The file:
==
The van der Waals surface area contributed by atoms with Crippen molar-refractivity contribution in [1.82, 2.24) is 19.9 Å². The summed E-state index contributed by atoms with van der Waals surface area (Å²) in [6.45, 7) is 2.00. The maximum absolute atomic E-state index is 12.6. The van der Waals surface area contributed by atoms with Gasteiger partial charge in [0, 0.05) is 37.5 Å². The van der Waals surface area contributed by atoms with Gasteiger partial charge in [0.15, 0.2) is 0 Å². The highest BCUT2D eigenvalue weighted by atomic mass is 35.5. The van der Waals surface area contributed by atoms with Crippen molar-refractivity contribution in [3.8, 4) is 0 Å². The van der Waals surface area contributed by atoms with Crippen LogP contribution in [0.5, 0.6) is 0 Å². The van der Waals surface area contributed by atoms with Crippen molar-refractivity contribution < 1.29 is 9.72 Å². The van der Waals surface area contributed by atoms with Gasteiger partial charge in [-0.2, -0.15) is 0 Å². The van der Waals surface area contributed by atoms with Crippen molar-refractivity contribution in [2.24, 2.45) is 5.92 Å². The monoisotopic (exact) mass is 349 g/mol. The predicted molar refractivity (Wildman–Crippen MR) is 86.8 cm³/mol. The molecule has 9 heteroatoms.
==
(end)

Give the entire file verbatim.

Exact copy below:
The van der Waals surface area contributed by atoms with Crippen molar-refractivity contribution in [1.82, 2.24) is 19.9 Å². The summed E-state index contributed by atoms with van der Waals surface area (Å²) in [6.45, 7) is 2.00. The maximum absolute atomic E-state index is 12.6. The van der Waals surface area contributed by atoms with Gasteiger partial charge in [0, 0.05) is 37.5 Å². The van der Waals surface area contributed by atoms with Gasteiger partial charge in [0.15, 0.2) is 0 Å². The highest BCUT2D eigenvalue weighted by atomic mass is 35.5. The van der Waals surface area contributed by atoms with Crippen molar-refractivity contribution in [3.8, 4) is 0 Å². The van der Waals surface area contributed by atoms with Crippen LogP contribution in [0.5, 0.6) is 0 Å². The van der Waals surface area contributed by atoms with Crippen molar-refractivity contribution < 1.29 is 9.72 Å². The van der Waals surface area contributed by atoms with Gasteiger partial charge in [-0.2, -0.15) is 0 Å². The van der Waals surface area contributed by atoms with Crippen molar-refractivity contribution in [2.24, 2.45) is 5.92 Å². The monoisotopic (exact) mass is 349 g/mol. The predicted molar refractivity (Wildman–Crippen MR) is 86.8 cm³/mol. The molecule has 9 heteroatoms.